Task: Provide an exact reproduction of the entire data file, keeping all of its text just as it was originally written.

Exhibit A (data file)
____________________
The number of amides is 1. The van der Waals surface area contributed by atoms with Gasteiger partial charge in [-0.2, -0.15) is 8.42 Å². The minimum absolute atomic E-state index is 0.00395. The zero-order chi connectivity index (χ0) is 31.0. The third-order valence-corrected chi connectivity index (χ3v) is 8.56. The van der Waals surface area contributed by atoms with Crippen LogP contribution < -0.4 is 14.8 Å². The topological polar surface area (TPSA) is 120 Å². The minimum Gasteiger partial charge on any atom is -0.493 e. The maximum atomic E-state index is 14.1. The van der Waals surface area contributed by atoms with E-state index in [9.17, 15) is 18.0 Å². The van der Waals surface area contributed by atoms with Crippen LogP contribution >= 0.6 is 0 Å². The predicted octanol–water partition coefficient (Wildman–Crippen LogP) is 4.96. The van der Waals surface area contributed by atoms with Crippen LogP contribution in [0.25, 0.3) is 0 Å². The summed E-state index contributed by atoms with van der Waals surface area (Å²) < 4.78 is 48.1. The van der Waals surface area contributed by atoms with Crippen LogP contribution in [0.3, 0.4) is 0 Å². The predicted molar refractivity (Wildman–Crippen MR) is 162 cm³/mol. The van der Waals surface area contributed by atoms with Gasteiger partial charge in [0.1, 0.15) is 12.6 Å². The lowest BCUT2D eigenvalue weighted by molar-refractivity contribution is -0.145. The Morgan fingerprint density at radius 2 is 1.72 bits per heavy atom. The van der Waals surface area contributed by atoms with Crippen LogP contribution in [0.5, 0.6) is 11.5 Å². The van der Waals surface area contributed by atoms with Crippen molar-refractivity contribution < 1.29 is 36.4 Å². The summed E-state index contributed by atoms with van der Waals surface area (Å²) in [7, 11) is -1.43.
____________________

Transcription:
The number of amides is 1. The van der Waals surface area contributed by atoms with Gasteiger partial charge in [-0.2, -0.15) is 8.42 Å². The minimum absolute atomic E-state index is 0.00395. The zero-order chi connectivity index (χ0) is 31.0. The third-order valence-corrected chi connectivity index (χ3v) is 8.56. The van der Waals surface area contributed by atoms with Crippen LogP contribution < -0.4 is 14.8 Å². The topological polar surface area (TPSA) is 120 Å². The minimum Gasteiger partial charge on any atom is -0.493 e. The maximum atomic E-state index is 14.1. The van der Waals surface area contributed by atoms with E-state index in [9.17, 15) is 18.0 Å². The van der Waals surface area contributed by atoms with Crippen LogP contribution >= 0.6 is 0 Å². The predicted octanol–water partition coefficient (Wildman–Crippen LogP) is 4.96. The van der Waals surface area contributed by atoms with Crippen LogP contribution in [0.25, 0.3) is 0 Å². The summed E-state index contributed by atoms with van der Waals surface area (Å²) < 4.78 is 48.1. The van der Waals surface area contributed by atoms with Crippen LogP contribution in [0.3, 0.4) is 0 Å². The predicted molar refractivity (Wildman–Crippen MR) is 162 cm³/mol. The van der Waals surface area contributed by atoms with Gasteiger partial charge in [0.1, 0.15) is 12.6 Å². The lowest BCUT2D eigenvalue weighted by molar-refractivity contribution is -0.145. The Morgan fingerprint density at radius 2 is 1.72 bits per heavy atom. The van der Waals surface area contributed by atoms with Crippen LogP contribution in [0.5, 0.6) is 11.5 Å². The van der Waals surface area contributed by atoms with Crippen molar-refractivity contribution < 1.29 is 36.4 Å². The summed E-state index contributed by atoms with van der Waals surface area (Å²) in [7, 11) is -1.43.